Asia Economics Blog
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Co-authors: Norma Mansor; Halimah Awang
Malaysia is experiencing a demographic transition characterized by a steady increase in the number and proportion of elderly persons in the population. The share of population over age 65 is projected to rise from 7.5 percent in 2020 to 14.5 percent in 2040. Yet even as health and longevity have improved greatly, employment rates among older workers have declined.
Extension of the working life would benefit older persons by augmenting income security and providing a sense of fulfillment. It would benefit society at large by mitigating worker shortages and reducing the burden of elder care. Many countries have raised or are considering raising the statutory retirement age. However, extending the retirement age is a viable policy option only insofar as improved health of older persons allows them to be productive without risk to their well-being. We estimate the potential for longer working lives by treating a drop in mortality among older persons as a proxy for improved health and employment capacity.
Mortality and Employment Changes by Gender, 2000-2019
Mortality rates for Malaysians in their 60s fell sharply between 2000 and 2019, as shown in Figure 1. For 65-year-old males, the death rate per thousand dropped from 29.5 to 23.4 and for females from 21.6 to 15.1.
Figure 1. Mortality rate vs unemployment rate by gender, 2000 & 2019
Over the same period, however, employment rates among those in their 60s declined. Patterns of employment differ starkly between men and women in Malaysia. For men of age 50, employment rates were above 90 percent in both 2000 and 2019. As men aged through their mid 50s, the employment rate declined at a pace that was roughly stable between 2000 and 2019. Then as men moved into their 60s, their employment rate continued to drop but much more steeply in 2019 than in 2000 as retirement took place at younger ages. By age 65, 43.0 percent of men were employed in 2000 but only 16.5% were still working in 2019.
For females, employment rates moved in opposite directions over time for those under 60 and over 60. In 2000, only 40.9 percent of 50-year-old females were employed with the rate rising to 54.4 percent by 2019. Yet while middle-aged women were increasingly engaged in paid work, older women were retiring at earlier ages. By age 66, virtually no women were still working in 2019 whereas in 2000, 11.5 percent of women this age were employed.
Estimating Health Capacity to Work
Given the increase in their longevity, Malaysians would seem to have the capacity to extend their working lives but have opted instead to retire earlier. We estimate how much work effort is being foregone by implementing the method of Milligan and Wise (2015) to infer gains in work capacity based on increases in life expectancy. Specifically, we posit that Malaysians of a given age in 2019 would be able to work at the same rate as those in a younger cohort in 2000 with an equivalent mortality rate (interpolating as needed to achieve a match). For example, the mortality rate for 65-year-old males in 2019 was 23.4 per thousand with an employment rate of 16.5 percent whereas in 2000, men of age 62 had the same mortality rate of 23.4 per thousand with an employment rate of 53.0 percent. Employment capacity for 65-year-old males in 2019 was thus 36.5 percentage points higher than actual employment, with employment foregone thus averaging 0.365 years per person.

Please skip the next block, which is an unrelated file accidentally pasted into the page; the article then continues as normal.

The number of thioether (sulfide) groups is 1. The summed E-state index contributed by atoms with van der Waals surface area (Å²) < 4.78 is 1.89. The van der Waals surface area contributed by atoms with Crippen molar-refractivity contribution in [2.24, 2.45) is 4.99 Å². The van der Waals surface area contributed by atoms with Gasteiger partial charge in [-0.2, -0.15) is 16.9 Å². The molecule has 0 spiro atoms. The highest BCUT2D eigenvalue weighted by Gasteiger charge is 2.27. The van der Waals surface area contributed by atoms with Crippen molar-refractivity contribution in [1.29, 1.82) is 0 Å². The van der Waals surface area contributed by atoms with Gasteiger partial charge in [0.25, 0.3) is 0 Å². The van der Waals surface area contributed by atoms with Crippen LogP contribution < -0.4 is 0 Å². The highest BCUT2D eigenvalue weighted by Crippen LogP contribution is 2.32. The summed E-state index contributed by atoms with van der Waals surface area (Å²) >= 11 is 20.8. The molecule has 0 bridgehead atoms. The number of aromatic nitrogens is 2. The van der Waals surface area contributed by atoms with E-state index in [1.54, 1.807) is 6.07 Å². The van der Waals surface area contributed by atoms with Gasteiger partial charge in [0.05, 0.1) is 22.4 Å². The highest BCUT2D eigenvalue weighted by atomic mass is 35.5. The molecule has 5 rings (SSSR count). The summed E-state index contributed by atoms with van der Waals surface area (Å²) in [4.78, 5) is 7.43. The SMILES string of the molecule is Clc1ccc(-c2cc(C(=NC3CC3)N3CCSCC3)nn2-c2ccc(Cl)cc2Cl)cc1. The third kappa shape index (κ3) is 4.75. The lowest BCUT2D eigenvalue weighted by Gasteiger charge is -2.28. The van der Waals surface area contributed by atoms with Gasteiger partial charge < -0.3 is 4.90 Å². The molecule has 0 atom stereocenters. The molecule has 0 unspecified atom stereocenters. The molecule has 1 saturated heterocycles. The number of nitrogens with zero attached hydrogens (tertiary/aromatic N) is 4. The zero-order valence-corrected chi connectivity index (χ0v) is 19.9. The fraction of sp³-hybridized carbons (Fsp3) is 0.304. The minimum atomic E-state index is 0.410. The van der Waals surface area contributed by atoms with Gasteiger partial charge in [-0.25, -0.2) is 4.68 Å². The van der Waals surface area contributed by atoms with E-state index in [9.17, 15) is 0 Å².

Figure 2. Employment capacity in 2019 based on the employment-mortality relationship in 2000
Figure 2 presents employment capacity in 2019 for males aged 57-69 and females aged 60-69 based on the employment-mortality relationship observed in 2000. For males below age 57 and females below age 60, increases in mortality rates or employment rates over time impede the calculation. The cumulative loss in work time for men by age 69 is 3.4 years and for women, 1.1 years.
Our methodology shows much larger potential employment gains for males than for females based on previously much higher employment rates for males in their 50s to benchmark against. Potential gains for females appear far lower, yet the great gains in employment over time from a low base for women in their 50s may portend changing dynamics for female employment going forward that our methodology misses. Female movement into the formal labor force among younger women has been spurred by rising educational attainment and a shift in economic activity from agriculture to manufacturing and services. These gains imply promise to carry over to the next generation of female seniors.
Our results suggest the presence of significant unused work capacity among seniors in Malaysia insofar as their employment rates have declined while their health capacity has improved judging by increases in longevity. The evidence of foregone work effort raises the question as to whether Malaysia’s labor market provides suitable opportunities for older people to find gainful employment. Older workers may prefer more flexible working hours or aspire to make more meaningful contributions through their work. A key issue is whether workplace discrimination on the basis of age impedes employment to the neglect of the experience and acquired skills older people bring to the job. To unleash the productive potential of Malaysia's seniors, policy should seek to tackle workplace discrimination and find ways to incentivize employers to provide work arrangements that better accommodate seniors who wish to continue working beyond the minimum retirement age of 60.
Co-author Norma Mansor is Director, Social Wellbeing Research Centre, Universiti Malaya, Kuala Lumpur, Malaysa.
Co-author Halimah Awang is Principal Research Fellow, Social Wellbeing Research Centre, Universiti Malaya, Kuala Lumpur, Malaysia.
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